Leasing and Financing
Equipment Acquisition Options
The decision to finance or lease must be made in light of your company’s current position, its short- and long-term objectives, its anticipated equipment needs and the regional environment. Each option has its pros and cons. Take the time to learn what your options are and be informed as to why one choice is most appropriate for your business.
As the U.S. economy starts to emerge from hibernation and we begin to see signs of life, more executives are considering when they might need additional equipment to meet their business needs through this year and into 2011. Whether you are currently in the market for a new or used truck, a review of your finance and lease options is always timely. And since all finance providers are not created equally, it’s important to know what to look for when choosing a leasing or finance company.
How Are We Going to Pay for This?
Some companies choose to pay the full amount for their equipment in cash. This course of action may be an attractive option to some because it brings the satisfaction and security of knowing that no future payments will come due. However, before you take this route, it’s wise to consider whether you want to tie up your capital in an asset that is not as liquid as cash. In uncertain economic times, excess cash can make the difference between surviving or not.
Company owners who are not in a position to pay cash outright or simply do not wish to tie up their money, may want to consider the tax and accounting benefits that can be realized by financing or leasing. Along with other key benefits, doing so helps them match the expense of acquiring refuse equipment with its revenue generating capacity.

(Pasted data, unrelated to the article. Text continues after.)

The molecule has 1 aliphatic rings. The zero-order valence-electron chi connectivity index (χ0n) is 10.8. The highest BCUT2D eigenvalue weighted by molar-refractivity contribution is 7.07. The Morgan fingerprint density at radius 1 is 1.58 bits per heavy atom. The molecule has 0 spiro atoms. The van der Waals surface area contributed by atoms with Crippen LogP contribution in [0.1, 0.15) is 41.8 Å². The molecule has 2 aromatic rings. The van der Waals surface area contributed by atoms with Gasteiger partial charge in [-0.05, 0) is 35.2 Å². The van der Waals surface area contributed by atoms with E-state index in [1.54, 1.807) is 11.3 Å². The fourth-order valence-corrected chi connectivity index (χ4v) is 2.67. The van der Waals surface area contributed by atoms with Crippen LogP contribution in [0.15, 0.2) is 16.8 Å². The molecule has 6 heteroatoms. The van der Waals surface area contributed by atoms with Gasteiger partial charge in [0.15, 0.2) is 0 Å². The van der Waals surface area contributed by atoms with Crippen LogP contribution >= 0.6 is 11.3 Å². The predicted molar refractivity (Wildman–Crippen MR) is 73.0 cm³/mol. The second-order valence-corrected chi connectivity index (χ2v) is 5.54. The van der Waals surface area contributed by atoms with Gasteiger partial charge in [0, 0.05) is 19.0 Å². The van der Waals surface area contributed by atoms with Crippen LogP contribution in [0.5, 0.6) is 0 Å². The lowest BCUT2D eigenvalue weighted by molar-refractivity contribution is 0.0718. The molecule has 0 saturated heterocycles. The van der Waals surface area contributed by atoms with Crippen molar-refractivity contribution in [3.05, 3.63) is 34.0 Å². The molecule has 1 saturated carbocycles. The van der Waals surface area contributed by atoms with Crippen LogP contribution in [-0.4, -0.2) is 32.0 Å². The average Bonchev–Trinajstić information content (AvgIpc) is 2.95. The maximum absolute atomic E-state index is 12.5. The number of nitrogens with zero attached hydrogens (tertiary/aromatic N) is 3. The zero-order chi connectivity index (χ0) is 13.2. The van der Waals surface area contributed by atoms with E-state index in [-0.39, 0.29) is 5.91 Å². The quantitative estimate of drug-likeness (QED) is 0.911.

When is Leasing Right For Your Company?
Leases come in a variety of structures, but for our purposes here, we’ll consider them contracts for use of equipment for an established period of time in exchange for regular payments. Leases also specify details such as insurance requirements, default provisions and end-of-term options including purchase or return provisions. There are three main areas to explore when deciding if a lease is best for your company: 1) use of the equipment, 2) financial considerations and 3) accounting/tax advantages.
Since leases can be built with a purchase option at the end of the term, they can minimize the risk of the equipment becoming obsolete. Leasing might be an appropriate way to meet the need without having to worry about what to do with the equipment at the end of the term. Likewise, the terms can be negotiated based on the estimated productive life of the equipment. So if you are concerned about resale value, maintenance costs or equipment efficiency once the term ends, you may choose to lease. In either case, leasing requires forethought about your immediate equipment needs and your short- to medium-term outlook for contracts, equipment values and economic conditions.
The primary financial benefit of leasing is that it conserves cash in the short term and spreads associated expenses over the life of the asset. Leases typically require just one or two payments at the beginning of the term plus the period rents. Lease plans can be negotiated according to the equipment’s useful life, which may have the effect of prolonging repayment terms (and thus reducing monthly payments). By conserving cash that would otherwise be tied up in capital expenditures, a company may be able to manage growth opportunities more appropriately.
Accounting and Tax Benefits
Depending on the circumstances, and on the type of lease entered into, you can retain the option of designating the equipment payments as capital or operating expenses. For example, a tax-oriented (or operating) lease need not appear on the balance sheet—cash outlays each month show up on the statement of cash flows as rents on the equipment. Generally speaking, lease payments are relatively simple to account for because you make a predictable cash payment on a regular basis. In some types of leases, for tax purposes, the owner is entitled to take accelerated depreciation and is entitled to certain tax credits when in effect.